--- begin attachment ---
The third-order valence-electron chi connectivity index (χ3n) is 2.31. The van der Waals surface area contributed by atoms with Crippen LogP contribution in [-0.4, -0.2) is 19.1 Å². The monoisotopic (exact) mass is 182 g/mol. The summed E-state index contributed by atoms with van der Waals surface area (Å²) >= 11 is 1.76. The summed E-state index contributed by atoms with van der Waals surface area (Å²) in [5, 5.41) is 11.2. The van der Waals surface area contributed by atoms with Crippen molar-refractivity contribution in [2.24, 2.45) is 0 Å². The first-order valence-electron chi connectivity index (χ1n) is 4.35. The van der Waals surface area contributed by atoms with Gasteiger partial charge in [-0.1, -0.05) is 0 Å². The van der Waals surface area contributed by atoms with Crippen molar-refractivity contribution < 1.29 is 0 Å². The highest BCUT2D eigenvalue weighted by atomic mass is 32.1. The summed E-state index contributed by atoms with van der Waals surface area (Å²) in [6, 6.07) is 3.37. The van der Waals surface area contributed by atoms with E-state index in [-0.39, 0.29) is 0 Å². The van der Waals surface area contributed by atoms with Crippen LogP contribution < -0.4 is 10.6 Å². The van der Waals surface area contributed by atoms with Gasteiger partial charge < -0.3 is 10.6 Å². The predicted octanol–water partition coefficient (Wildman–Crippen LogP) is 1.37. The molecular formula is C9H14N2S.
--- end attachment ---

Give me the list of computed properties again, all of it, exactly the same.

The third-order valence-electron chi connectivity index (χ3n) is 2.31. The van der Waals surface area contributed by atoms with Crippen LogP contribution in [-0.4, -0.2) is 19.1 Å². The monoisotopic (exact) mass is 182 g/mol. The summed E-state index contributed by atoms with van der Waals surface area (Å²) >= 11 is 1.76. The summed E-state index contributed by atoms with van der Waals surface area (Å²) in [5, 5.41) is 11.2. The van der Waals surface area contributed by atoms with Crippen molar-refractivity contribution in [2.24, 2.45) is 0 Å². The first-order valence-electron chi connectivity index (χ1n) is 4.35. The van der Waals surface area contributed by atoms with Gasteiger partial charge in [-0.1, -0.05) is 0 Å². The van der Waals surface area contributed by atoms with Crippen molar-refractivity contribution < 1.29 is 0 Å². The highest BCUT2D eigenvalue weighted by atomic mass is 32.1. The summed E-state index contributed by atoms with van der Waals surface area (Å²) in [6, 6.07) is 3.37. The van der Waals surface area contributed by atoms with E-state index in [-0.39, 0.29) is 0 Å². The van der Waals surface area contributed by atoms with Crippen LogP contribution < -0.4 is 10.6 Å². The van der Waals surface area contributed by atoms with Gasteiger partial charge < -0.3 is 10.6 Å². The predicted octanol–water partition coefficient (Wildman–Crippen LogP) is 1.37. The molecular formula is C9H14N2S.